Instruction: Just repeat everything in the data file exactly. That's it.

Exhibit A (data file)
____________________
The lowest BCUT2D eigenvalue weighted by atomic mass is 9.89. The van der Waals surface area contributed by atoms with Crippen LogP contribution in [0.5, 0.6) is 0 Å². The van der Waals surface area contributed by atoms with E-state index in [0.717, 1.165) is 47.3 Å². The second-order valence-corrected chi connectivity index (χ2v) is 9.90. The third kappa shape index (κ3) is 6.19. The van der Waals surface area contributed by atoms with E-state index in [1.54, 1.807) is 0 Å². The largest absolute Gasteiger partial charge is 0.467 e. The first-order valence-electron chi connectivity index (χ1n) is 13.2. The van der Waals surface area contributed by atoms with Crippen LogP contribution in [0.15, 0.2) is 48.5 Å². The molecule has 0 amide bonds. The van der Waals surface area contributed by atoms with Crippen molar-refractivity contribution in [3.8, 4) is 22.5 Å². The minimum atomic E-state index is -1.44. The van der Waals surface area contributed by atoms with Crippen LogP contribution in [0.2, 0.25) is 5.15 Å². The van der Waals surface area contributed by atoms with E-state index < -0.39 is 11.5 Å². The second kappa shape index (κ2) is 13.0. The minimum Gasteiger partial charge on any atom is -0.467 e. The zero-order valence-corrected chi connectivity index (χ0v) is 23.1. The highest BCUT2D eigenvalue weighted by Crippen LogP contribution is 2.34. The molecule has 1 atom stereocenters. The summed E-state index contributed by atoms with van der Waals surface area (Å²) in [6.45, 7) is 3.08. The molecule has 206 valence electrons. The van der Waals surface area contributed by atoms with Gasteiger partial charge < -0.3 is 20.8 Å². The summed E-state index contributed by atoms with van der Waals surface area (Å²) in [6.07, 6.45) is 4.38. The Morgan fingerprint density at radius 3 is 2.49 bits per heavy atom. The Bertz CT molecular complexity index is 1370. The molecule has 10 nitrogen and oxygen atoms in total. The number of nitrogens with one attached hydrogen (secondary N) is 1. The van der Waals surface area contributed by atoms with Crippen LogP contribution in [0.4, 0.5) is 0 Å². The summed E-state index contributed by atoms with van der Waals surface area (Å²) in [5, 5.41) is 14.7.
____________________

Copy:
The lowest BCUT2D eigenvalue weighted by atomic mass is 9.89. The van der Waals surface area contributed by atoms with Crippen LogP contribution in [0.5, 0.6) is 0 Å². The van der Waals surface area contributed by atoms with E-state index in [0.717, 1.165) is 47.3 Å². The second-order valence-corrected chi connectivity index (χ2v) is 9.90. The third kappa shape index (κ3) is 6.19. The van der Waals surface area contributed by atoms with E-state index in [1.54, 1.807) is 0 Å². The largest absolute Gasteiger partial charge is 0.467 e. The first-order valence-electron chi connectivity index (χ1n) is 13.2. The van der Waals surface area contributed by atoms with Crippen LogP contribution in [0.15, 0.2) is 48.5 Å². The molecule has 0 amide bonds. The van der Waals surface area contributed by atoms with Crippen molar-refractivity contribution in [3.8, 4) is 22.5 Å². The minimum atomic E-state index is -1.44. The van der Waals surface area contributed by atoms with Crippen LogP contribution in [0.2, 0.25) is 5.15 Å². The van der Waals surface area contributed by atoms with E-state index < -0.39 is 11.5 Å². The second kappa shape index (κ2) is 13.0. The minimum Gasteiger partial charge on any atom is -0.467 e. The zero-order valence-corrected chi connectivity index (χ0v) is 23.1. The highest BCUT2D eigenvalue weighted by Crippen LogP contribution is 2.34. The molecule has 1 atom stereocenters. The summed E-state index contributed by atoms with van der Waals surface area (Å²) in [6.45, 7) is 3.08. The molecule has 206 valence electrons. The van der Waals surface area contributed by atoms with Gasteiger partial charge < -0.3 is 20.8 Å². The summed E-state index contributed by atoms with van der Waals surface area (Å²) in [6.07, 6.45) is 4.38. The Morgan fingerprint density at radius 3 is 2.49 bits per heavy atom. The Bertz CT molecular complexity index is 1370. The molecule has 10 nitrogen and oxygen atoms in total. The number of nitrogens with one attached hydrogen (secondary N) is 1. The van der Waals surface area contributed by atoms with Crippen LogP contribution in [0.4, 0.5) is 0 Å². The summed E-state index contributed by atoms with van der Waals surface area (Å²) in [5, 5.41) is 14.7.